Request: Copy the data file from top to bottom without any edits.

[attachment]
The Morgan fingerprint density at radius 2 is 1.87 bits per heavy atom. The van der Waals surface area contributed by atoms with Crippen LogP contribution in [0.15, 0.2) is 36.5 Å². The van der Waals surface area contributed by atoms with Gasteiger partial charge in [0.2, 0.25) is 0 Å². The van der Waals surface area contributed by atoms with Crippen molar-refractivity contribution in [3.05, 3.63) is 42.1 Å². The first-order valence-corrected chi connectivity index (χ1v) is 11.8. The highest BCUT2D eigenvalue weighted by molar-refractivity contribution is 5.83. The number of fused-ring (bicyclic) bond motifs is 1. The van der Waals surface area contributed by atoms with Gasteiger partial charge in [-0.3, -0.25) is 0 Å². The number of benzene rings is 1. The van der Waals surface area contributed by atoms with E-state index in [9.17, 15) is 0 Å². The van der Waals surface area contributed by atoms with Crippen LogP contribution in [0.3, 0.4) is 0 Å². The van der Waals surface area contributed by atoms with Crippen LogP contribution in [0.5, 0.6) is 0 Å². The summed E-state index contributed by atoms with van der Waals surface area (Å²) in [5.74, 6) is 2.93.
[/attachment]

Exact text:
The Morgan fingerprint density at radius 2 is 1.87 bits per heavy atom. The van der Waals surface area contributed by atoms with Crippen LogP contribution in [0.15, 0.2) is 36.5 Å². The van der Waals surface area contributed by atoms with Gasteiger partial charge in [0.2, 0.25) is 0 Å². The van der Waals surface area contributed by atoms with Crippen molar-refractivity contribution in [3.05, 3.63) is 42.1 Å². The first-order valence-corrected chi connectivity index (χ1v) is 11.8. The highest BCUT2D eigenvalue weighted by molar-refractivity contribution is 5.83. The number of fused-ring (bicyclic) bond motifs is 1. The van der Waals surface area contributed by atoms with Gasteiger partial charge in [-0.3, -0.25) is 0 Å². The number of benzene rings is 1. The van der Waals surface area contributed by atoms with E-state index in [9.17, 15) is 0 Å². The van der Waals surface area contributed by atoms with Crippen LogP contribution in [0.3, 0.4) is 0 Å². The van der Waals surface area contributed by atoms with Crippen LogP contribution in [0.5, 0.6) is 0 Å². The summed E-state index contributed by atoms with van der Waals surface area (Å²) in [5.74, 6) is 2.93.